By Eldar Heide
Old Norse Religion in Long-Term Perspectives: Origins, Changes, and Interactions, edited by Anders Andrén, Kristina Jennbert et al. (Lund, 2006)
Introduction: This paper argues that seiðr was about spinning a mind emissary, sending forth such a spun emissary, or attracting things or doing other things with such a mind emissary. Further arguments for this view can be read in my dissertation on gand(r). (Gand, seid og åndevind.)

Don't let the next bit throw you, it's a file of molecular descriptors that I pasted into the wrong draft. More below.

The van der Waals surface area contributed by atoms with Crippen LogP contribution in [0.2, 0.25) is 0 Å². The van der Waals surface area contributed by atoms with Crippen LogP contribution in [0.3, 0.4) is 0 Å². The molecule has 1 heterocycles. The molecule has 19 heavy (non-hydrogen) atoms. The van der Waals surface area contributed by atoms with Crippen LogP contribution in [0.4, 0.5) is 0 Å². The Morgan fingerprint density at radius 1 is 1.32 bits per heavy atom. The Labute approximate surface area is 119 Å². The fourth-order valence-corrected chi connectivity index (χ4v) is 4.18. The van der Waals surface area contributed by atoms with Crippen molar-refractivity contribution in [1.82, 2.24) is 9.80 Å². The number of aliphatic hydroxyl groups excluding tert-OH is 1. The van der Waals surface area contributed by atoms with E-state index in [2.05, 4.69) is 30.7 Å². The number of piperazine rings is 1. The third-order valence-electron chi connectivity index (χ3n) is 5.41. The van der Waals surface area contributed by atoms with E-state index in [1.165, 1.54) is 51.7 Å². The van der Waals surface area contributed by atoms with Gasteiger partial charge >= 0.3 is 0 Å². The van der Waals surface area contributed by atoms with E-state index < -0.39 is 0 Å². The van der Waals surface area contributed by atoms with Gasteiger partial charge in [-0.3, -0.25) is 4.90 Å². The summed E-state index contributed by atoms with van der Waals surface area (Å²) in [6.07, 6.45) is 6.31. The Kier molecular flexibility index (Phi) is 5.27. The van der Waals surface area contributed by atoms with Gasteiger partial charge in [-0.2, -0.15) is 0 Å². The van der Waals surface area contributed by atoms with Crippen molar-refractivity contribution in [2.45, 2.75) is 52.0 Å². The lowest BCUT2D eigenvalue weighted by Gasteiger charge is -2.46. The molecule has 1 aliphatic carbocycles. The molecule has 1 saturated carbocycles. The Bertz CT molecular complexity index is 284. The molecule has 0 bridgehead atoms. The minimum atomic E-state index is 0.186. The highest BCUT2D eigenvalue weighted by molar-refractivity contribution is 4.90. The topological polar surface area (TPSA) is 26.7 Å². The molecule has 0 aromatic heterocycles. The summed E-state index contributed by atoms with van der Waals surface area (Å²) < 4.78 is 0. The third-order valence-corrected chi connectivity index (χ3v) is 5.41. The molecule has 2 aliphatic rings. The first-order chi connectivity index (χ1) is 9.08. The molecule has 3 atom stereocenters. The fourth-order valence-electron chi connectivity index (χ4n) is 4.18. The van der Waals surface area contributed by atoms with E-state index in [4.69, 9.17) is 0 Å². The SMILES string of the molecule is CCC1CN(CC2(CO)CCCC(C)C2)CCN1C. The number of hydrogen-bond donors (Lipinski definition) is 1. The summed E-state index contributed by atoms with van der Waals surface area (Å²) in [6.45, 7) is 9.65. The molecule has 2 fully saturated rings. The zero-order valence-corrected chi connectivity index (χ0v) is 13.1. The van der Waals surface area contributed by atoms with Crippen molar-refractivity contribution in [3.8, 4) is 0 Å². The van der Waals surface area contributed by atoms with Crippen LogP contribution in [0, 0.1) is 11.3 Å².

The etymology of seiðr is disputed, but it is clear that etymological equivalents are known from Old High German and Old English. Those equivalent words mean ‘cord, string’ and ‘snare, cord, halter’. The skaldic poetry also has an example of seiðr in the meaning ‘cord’ or ‘girth, girdle’. A straightforward etymology for seiðr could then be ‘snare, cord, string, halter’. The problem is what sense this would make. One suggestion has been that seiðr was about binding, but binding is not very characteristic of seiðr.